— 2,646 deeded acres. 1,640 acres BLM permanent lease adjacent. 2 mile by 2.5 mile parcel running to the top of an 8,748 foot peak. Great hunting, access. Irrigation well. Home, shop, etc.

Pictures, more information on these parcels, other available properties at

Land Report: What do you consider your unique strengths as a listing broker?

Andy Smyth: My many years as an active, full-time farmer myself, allows me to fully understand the elements involved in selling the family farm or ranch. I am able to empathize in a way that some brokers can’t. My priority as the listing agent is to protect the interests of the party selling their ranch or farm. I spend the money required to advertise in a way that many brokers do not. Representing the type of property that I do, requires a willingness to advertise in venues where the folks who have an interest in this type of property and who can “write the check” may be found. Not all brokers do this.

That’s why I advertise in The Land Report. It’s an invaluable tool in securing new listings. It is an impressive, high quality publication. When a potential listing client sees my ads in recent issues of The Land Report, it is obvious to them that my commitment to represent their property in a serious way is beyond question.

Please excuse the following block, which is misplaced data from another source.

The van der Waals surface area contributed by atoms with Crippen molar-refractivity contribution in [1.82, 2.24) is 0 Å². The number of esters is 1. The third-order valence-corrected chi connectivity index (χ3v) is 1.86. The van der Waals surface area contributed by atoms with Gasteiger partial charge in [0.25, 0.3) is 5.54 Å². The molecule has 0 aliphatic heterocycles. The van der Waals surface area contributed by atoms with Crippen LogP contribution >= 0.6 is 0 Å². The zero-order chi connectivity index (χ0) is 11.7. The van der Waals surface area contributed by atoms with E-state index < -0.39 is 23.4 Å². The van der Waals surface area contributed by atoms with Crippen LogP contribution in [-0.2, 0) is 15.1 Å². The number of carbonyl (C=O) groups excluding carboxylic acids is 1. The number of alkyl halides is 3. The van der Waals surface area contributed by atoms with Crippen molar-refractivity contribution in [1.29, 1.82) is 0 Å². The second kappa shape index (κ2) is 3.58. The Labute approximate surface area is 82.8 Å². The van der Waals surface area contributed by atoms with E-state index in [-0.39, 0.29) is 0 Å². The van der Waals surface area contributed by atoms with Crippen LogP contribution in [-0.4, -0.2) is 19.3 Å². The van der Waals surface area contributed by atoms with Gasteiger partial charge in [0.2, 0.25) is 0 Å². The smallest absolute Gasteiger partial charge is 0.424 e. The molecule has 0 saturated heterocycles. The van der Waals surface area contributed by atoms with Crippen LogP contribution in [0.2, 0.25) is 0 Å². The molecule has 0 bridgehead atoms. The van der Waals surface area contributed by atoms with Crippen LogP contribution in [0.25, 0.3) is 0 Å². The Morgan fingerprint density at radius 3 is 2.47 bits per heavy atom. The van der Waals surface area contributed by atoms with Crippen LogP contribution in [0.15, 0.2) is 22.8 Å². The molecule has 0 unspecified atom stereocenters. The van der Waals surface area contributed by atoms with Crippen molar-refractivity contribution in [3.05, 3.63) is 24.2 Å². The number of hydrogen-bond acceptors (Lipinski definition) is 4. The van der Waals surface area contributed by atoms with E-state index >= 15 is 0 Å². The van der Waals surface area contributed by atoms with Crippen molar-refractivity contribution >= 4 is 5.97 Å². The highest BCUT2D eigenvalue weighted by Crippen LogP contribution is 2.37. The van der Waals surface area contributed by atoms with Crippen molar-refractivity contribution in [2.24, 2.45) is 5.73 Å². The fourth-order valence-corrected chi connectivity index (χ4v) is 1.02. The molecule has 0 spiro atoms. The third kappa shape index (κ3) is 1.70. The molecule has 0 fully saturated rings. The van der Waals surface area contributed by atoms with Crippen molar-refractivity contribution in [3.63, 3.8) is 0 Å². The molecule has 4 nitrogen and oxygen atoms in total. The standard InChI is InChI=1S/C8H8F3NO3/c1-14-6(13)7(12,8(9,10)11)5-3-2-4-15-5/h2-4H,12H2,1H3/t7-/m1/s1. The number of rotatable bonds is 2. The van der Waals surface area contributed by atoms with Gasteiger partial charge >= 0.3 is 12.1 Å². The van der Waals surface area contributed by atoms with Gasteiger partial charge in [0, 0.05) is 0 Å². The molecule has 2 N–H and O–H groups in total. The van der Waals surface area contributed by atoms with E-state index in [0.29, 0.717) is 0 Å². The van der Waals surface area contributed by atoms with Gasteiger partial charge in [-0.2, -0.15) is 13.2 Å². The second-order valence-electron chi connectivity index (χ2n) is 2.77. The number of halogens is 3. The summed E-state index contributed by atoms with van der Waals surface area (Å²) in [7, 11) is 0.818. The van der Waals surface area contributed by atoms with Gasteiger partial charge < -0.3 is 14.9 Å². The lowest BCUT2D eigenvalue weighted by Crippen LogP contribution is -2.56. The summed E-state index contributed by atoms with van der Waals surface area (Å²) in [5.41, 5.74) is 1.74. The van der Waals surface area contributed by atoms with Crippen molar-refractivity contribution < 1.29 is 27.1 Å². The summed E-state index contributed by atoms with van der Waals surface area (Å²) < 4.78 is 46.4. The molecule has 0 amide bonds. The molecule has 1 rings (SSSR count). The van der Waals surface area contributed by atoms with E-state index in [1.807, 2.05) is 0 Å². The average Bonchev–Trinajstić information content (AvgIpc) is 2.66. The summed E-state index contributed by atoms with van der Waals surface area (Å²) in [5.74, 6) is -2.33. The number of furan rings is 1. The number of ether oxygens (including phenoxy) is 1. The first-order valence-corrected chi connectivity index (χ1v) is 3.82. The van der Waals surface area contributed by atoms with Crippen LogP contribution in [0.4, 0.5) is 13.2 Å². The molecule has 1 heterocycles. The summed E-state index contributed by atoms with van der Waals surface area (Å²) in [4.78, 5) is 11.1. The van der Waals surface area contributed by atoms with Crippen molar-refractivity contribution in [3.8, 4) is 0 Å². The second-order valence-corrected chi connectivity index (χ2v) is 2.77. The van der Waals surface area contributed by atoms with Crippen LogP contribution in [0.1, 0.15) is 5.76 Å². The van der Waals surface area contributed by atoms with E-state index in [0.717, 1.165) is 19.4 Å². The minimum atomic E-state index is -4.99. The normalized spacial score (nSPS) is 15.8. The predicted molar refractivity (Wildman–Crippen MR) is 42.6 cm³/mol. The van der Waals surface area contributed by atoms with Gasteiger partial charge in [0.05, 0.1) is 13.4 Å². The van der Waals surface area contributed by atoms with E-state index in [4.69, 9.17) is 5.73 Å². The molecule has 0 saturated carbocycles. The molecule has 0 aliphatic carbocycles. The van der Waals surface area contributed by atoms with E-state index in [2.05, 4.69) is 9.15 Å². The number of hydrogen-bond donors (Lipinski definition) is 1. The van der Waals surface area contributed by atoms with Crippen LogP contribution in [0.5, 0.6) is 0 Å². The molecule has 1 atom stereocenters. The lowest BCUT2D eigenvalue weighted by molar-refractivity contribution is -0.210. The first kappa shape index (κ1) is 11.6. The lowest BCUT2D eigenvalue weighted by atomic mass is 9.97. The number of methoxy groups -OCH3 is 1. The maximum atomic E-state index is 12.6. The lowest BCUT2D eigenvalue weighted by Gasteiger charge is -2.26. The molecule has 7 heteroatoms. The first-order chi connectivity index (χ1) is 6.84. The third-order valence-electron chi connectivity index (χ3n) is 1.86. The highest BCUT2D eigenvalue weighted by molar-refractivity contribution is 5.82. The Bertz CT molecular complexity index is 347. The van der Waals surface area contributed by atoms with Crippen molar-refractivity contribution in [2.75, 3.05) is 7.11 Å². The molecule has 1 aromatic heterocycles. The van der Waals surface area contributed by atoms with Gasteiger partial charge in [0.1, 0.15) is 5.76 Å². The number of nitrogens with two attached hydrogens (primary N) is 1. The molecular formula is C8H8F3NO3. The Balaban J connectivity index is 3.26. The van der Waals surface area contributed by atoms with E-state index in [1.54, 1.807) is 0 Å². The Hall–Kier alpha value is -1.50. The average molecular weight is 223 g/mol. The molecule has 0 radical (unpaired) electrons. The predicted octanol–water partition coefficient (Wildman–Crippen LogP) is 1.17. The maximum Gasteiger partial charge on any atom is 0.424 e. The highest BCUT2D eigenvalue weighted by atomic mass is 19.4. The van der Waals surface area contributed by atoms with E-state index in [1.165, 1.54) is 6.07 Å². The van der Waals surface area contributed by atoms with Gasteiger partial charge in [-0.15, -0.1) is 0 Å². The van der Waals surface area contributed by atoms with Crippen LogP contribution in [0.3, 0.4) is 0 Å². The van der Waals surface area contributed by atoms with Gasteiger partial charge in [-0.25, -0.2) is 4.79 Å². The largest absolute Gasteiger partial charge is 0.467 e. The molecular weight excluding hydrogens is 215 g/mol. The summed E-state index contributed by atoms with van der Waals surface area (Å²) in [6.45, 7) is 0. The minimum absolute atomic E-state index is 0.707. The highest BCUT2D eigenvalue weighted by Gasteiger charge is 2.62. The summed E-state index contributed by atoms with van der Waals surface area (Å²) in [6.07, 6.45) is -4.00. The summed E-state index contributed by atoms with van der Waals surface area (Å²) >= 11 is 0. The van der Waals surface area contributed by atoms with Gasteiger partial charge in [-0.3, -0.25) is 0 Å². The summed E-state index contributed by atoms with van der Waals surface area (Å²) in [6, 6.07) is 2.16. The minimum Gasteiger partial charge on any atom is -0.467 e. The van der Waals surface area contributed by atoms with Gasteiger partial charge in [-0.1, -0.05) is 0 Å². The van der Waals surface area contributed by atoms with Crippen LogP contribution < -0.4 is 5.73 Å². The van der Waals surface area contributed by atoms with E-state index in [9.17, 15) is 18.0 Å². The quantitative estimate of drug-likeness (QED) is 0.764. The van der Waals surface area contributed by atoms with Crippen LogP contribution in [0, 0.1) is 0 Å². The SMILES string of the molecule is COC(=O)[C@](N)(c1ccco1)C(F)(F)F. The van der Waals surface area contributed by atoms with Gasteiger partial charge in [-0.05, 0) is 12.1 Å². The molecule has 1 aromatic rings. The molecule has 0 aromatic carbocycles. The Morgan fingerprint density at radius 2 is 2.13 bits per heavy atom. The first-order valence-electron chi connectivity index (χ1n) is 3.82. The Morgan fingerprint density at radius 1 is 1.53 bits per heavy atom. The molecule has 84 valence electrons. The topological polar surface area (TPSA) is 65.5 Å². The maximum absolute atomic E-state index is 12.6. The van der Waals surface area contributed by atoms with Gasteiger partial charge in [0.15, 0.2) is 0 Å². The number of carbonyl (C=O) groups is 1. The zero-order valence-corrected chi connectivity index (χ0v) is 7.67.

Land Report: From the buying side, what does your brokerage offer newcomers to your markets?

Andy Smyth: I come from a world where a person’s word is their bond. My role, as someone helping a potential customer select a property, is to provide honest, straightforward information. My responsibility is to provide correct, unbiased answers to their questions so they can make an informed decision regarding what is in their best interests. I take my role and responsibilities very seriously.

My long history in the circles of the ranch and farm community can be very helpful. There are often properties which may be for sale that are not listed or being actively marketed. I also offer financing sources for folks who may not be able or want to write a check for the full amount at closing, but who may have the ability to secure financing for this type of property.

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Posted in Cattle, Eddie Lee Rider, Farming, Feature, Hunting, News Desk, Recreation, Regional News, Residential Property, West

One comment on “Ask the Expert: Andy Smyth

  1. Mark Richter says:

    You should probably add Pat Broe to your list of 100 land owners. He would probably qualify as number 22 or 23. I have a couple of pictures as well and have his permission to submit this information.

    Patrick Broe — 310,000 acres

    Pat Broe keeps his personal and business affairs extremely private. However, Broe’s investment and asset management company is known to own or control well over 100 companies invested in real estate, transportation and energy. In addition to his holdings in operating companies, Broe owns ranches and farms in Colorado, Wyoming and New Mexico. The New Mexico ranches, Hubble and Green, were acquired in 2005 and extend over 290,000 acres by themselves. One of Broe’s more visible projects of late is the Great Western Industrial Park in Windsor, Colorado which became a major source of Colorado “green” job growth in 2008.